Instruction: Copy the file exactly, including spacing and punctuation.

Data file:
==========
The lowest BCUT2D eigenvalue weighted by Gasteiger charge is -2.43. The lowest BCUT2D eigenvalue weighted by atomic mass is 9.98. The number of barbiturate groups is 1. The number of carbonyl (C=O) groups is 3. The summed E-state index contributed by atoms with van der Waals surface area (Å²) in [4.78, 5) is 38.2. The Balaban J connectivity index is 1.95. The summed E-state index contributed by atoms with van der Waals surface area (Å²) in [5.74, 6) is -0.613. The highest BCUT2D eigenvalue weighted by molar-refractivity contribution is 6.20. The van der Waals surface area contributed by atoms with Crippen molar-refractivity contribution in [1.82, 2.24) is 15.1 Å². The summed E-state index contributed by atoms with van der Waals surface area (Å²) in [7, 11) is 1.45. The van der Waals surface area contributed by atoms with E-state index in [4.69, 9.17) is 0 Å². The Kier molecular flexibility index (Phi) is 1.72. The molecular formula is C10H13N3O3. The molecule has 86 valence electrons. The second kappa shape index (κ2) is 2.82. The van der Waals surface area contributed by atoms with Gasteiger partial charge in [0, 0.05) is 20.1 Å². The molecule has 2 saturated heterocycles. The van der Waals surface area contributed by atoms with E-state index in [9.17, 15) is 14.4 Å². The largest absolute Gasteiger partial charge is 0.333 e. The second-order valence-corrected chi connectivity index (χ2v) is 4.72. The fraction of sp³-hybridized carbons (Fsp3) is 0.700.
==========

The lowest BCUT2D eigenvalue weighted by Gasteiger charge is -2.43. The lowest BCUT2D eigenvalue weighted by atomic mass is 9.98. The number of barbiturate groups is 1. The number of carbonyl (C=O) groups is 3. The summed E-state index contributed by atoms with van der Waals surface area (Å²) in [4.78, 5) is 38.2. The Balaban J connectivity index is 1.95. The summed E-state index contributed by atoms with van der Waals surface area (Å²) in [5.74, 6) is -0.613. The highest BCUT2D eigenvalue weighted by molar-refractivity contribution is 6.20. The van der Waals surface area contributed by atoms with Crippen molar-refractivity contribution in [1.82, 2.24) is 15.1 Å². The summed E-state index contributed by atoms with van der Waals surface area (Å²) in [7, 11) is 1.45. The van der Waals surface area contributed by atoms with E-state index in [4.69, 9.17) is 0 Å². The Kier molecular flexibility index (Phi) is 1.72. The molecular formula is C10H13N3O3. The molecule has 86 valence electrons. The second kappa shape index (κ2) is 2.82. The van der Waals surface area contributed by atoms with Gasteiger partial charge in [0, 0.05) is 20.1 Å². The molecule has 2 saturated heterocycles. The van der Waals surface area contributed by atoms with E-state index in [9.17, 15) is 14.4 Å². The largest absolute Gasteiger partial charge is 0.333 e. The second-order valence-corrected chi connectivity index (χ2v) is 4.72. The fraction of sp³-hybridized carbons (Fsp3) is 0.700.